CAS No.: 109-72-8
Other Names: Butyllithium
Place of Origin: China
Model Number: 109-72-8
Appearance: Clear yellow solution
Product name: n-Butyllithium
Boiling point: 60-80 ºC
Melting point: -95 °C
Flash point: -21 ºC
Shelf life: 2 Years
Storage: Cool Dry Place
Grade: Industrail Grad
n-Butyllithium is a common organic compound with the molecular formula C4H9Li. It can be used as a strong basic reagent and is commonly used in the preparation of carboxylic acid derivatives in organic synthesis reactions.
In organic reactions, n-butyllithium is a very useful basic reagent as it is a very strong base and can help facilitate many important organic reactions. Due to its high reactivity, it can be used in many kinds of reactions, such as coupling alkyl and aromatic halogenated hydrocarbons with the heterocyclic compound toluene thiazole to give a variety of organic compounds. In addition, it can be used to produce coordination compounds and provides excellent nucleophilicity in organic reactions.
In addition, in the polymer field, n-butyllithium can also be used to initiate polymerisation reactions, such as ethylene polymerisation, acrylate polymerisation, etc.
n-Butyllithium solution is mainly used as pharmaceutical intermediates, anionic polymerization initiator in organic reaction catalysts, and also used in pesticides, synthetic rubber, flavor synthesis, liquid crystal materials and other industries and fields.
Butyl lithium is very widely used in organic synthesis, growing the carbon chain, is a relatively basic laboratory use products.
1, metallization reaction: R-H + n-Butyl-Li → R-Li + Butane, the resulting substance alkyl Chemicalbook lithium can be reacted with a variety of substances.
2, direct metallization reaction: aromatic compounds connected to the substituent and n-butyl lithium reaction, lithium metal can be connected to the aromatic compound.
3、Nucleophilic addition and substitution reactions
Precautions for use n-butyllithium is a versatile anionic polymerization initiator, in recent years there have been repeated reports of explosions and fires caused by butyllithium. So in the use of butyllithium in the experiment how to operate to avoid these tragedies?
(1) Butyllithium is highly susceptible to spontaneous combustion in the presence of air, and the tip of the needle will spark in the air when measured; (2) The whole process must be protected by inert gas, and special attention must be paid to safety;
(3) When butyllithium is on fire, sand and soil must be used to extinguish the fire. Sand must be kept within easy reach to extinguish the fire;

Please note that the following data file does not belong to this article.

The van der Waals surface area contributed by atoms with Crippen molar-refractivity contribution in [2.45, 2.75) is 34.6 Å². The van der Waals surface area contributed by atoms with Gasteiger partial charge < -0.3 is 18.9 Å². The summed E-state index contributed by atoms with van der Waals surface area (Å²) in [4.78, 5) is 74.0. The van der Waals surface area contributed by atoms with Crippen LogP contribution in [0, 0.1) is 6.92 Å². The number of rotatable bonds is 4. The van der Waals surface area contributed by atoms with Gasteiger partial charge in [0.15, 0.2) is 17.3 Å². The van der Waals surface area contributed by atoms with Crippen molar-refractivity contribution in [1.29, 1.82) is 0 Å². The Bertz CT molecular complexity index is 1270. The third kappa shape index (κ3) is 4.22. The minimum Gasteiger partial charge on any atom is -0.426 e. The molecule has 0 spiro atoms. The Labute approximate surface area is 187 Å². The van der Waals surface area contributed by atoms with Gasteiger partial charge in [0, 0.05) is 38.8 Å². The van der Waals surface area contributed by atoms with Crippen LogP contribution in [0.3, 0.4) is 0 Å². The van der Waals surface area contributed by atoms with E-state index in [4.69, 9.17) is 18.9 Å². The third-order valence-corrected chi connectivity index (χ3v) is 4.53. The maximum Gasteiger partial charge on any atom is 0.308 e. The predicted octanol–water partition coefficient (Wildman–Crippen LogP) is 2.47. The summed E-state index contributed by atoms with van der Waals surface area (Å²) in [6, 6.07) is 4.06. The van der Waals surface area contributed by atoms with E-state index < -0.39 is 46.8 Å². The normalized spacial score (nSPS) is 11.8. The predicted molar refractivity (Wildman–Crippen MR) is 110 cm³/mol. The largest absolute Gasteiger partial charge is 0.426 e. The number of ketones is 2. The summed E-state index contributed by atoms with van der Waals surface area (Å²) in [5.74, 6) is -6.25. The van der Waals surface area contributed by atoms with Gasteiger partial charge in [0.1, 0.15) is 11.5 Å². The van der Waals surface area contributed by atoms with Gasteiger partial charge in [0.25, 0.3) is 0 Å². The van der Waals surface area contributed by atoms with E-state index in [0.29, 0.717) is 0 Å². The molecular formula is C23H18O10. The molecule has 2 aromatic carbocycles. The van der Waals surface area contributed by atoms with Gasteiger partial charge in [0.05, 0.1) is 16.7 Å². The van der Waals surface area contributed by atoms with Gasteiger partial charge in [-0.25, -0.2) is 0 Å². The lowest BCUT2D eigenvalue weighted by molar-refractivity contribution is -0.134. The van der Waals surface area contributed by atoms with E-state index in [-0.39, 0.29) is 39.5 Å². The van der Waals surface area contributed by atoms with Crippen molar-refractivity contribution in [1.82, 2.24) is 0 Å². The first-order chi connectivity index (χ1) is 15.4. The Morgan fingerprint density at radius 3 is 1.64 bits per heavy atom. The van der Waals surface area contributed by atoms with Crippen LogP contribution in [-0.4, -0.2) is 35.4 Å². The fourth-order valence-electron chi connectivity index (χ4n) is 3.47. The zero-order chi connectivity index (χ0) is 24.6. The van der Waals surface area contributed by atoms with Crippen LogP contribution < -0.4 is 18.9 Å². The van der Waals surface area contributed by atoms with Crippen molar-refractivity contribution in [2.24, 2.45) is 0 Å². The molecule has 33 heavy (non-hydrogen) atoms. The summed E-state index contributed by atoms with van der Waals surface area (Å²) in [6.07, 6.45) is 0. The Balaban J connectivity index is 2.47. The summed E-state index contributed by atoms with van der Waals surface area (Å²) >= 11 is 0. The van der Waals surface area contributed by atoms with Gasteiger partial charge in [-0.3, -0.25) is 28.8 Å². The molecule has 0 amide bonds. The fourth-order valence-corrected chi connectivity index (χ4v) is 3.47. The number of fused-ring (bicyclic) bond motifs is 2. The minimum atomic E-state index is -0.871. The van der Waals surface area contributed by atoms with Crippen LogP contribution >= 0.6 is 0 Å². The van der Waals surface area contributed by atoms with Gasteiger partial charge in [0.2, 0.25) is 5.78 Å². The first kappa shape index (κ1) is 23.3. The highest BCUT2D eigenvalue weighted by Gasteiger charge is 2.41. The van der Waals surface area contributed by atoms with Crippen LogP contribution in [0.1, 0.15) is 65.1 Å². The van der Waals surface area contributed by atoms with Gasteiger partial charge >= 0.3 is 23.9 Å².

(4) When preparing and using butyllithium, it is best not to operate it alone, so that one person cannot deal with it in the event of an accident;
(5) n-Butyllithium is a particularly strong nucleophilic reagent, which can initiate anionic polymerisation, and should be stored at low temperature away from light and water in plastic or rubber containers;
(6) The reaction system using butyllithium and solvents etc. should be strictly anhydrous and oxygen-free;
(7) Butyllithium should not get on or drip onto flammable substances (e.g. acetone in a cold bath in DuChemicalbook tile products);
(8) If the needle becomes blocked during the extraction of butyllithium (solids in front of the needle or rubber shavings from the counter-port plug get lodged in the needle hole when the air is humid), be calm and tell the person accompanying you to handle the situation properly;
(9) If any butyl lithium drips onto the table or floor, do not be nervous and cover it immediately with asbestos cloth or sand. Do not drip onto clothing or into solvents;
(10) For larger quantities it is recommended that the butyllithium be added slowly dropwise to the reaction system using a dry, clean stainless steel catheter directly through a slight positive pressure of a suitable inert gas at a controlled flow rate, interrupted at any time by timely pumping of the stainless steel catheter from below the level of the butyllithium to above the level of the liquid;
(11) The rate of addition of butyllithium should be strictly controlled; if the weather is slightly humid, the portion of the frozen bottle exposed above the surface of the dry ice - acetone bath will have a thick frost on its outer wall, making it essentially impossible to observe clearly the rapidity of the reaction in the reaction bottle.
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